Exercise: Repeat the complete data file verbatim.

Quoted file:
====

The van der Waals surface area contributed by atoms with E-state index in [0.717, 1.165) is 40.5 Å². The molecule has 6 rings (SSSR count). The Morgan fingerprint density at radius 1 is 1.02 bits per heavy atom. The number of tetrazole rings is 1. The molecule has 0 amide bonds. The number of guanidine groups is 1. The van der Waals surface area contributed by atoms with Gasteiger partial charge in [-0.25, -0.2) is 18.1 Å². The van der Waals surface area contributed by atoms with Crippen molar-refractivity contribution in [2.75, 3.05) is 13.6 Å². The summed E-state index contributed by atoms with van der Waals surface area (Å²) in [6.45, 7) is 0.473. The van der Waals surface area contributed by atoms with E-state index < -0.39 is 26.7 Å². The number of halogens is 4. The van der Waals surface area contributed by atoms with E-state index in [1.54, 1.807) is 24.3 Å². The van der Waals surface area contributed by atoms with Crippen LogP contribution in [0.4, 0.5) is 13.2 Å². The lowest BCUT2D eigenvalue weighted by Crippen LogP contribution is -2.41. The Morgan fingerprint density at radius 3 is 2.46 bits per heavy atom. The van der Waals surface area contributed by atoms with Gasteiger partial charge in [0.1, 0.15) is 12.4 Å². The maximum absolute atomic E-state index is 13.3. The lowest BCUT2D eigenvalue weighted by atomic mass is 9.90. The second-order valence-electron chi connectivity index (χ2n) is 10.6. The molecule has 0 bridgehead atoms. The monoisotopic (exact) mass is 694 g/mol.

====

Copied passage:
The van der Waals surface area contributed by atoms with E-state index in [0.717, 1.165) is 40.5 Å². The molecule has 6 rings (SSSR count). The Morgan fingerprint density at radius 1 is 1.02 bits per heavy atom. The number of tetrazole rings is 1. The molecule has 0 amide bonds. The number of guanidine groups is 1. The van der Waals surface area contributed by atoms with Gasteiger partial charge in [-0.25, -0.2) is 18.1 Å². The van der Waals surface area contributed by atoms with Crippen molar-refractivity contribution in [2.75, 3.05) is 13.6 Å². The summed E-state index contributed by atoms with van der Waals surface area (Å²) in [6.45, 7) is 0.473. The van der Waals surface area contributed by atoms with E-state index < -0.39 is 26.7 Å². The number of halogens is 4. The van der Waals surface area contributed by atoms with E-state index in [1.54, 1.807) is 24.3 Å². The van der Waals surface area contributed by atoms with Crippen LogP contribution in [0.4, 0.5) is 13.2 Å². The lowest BCUT2D eigenvalue weighted by Crippen LogP contribution is -2.41. The Morgan fingerprint density at radius 3 is 2.46 bits per heavy atom. The van der Waals surface area contributed by atoms with Gasteiger partial charge in [0.1, 0.15) is 12.4 Å². The maximum absolute atomic E-state index is 13.3. The lowest BCUT2D eigenvalue weighted by atomic mass is 9.90. The second-order valence-electron chi connectivity index (χ2n) is 10.6. The molecule has 0 bridgehead atoms. The monoisotopic (exact) mass is 694 g/mol.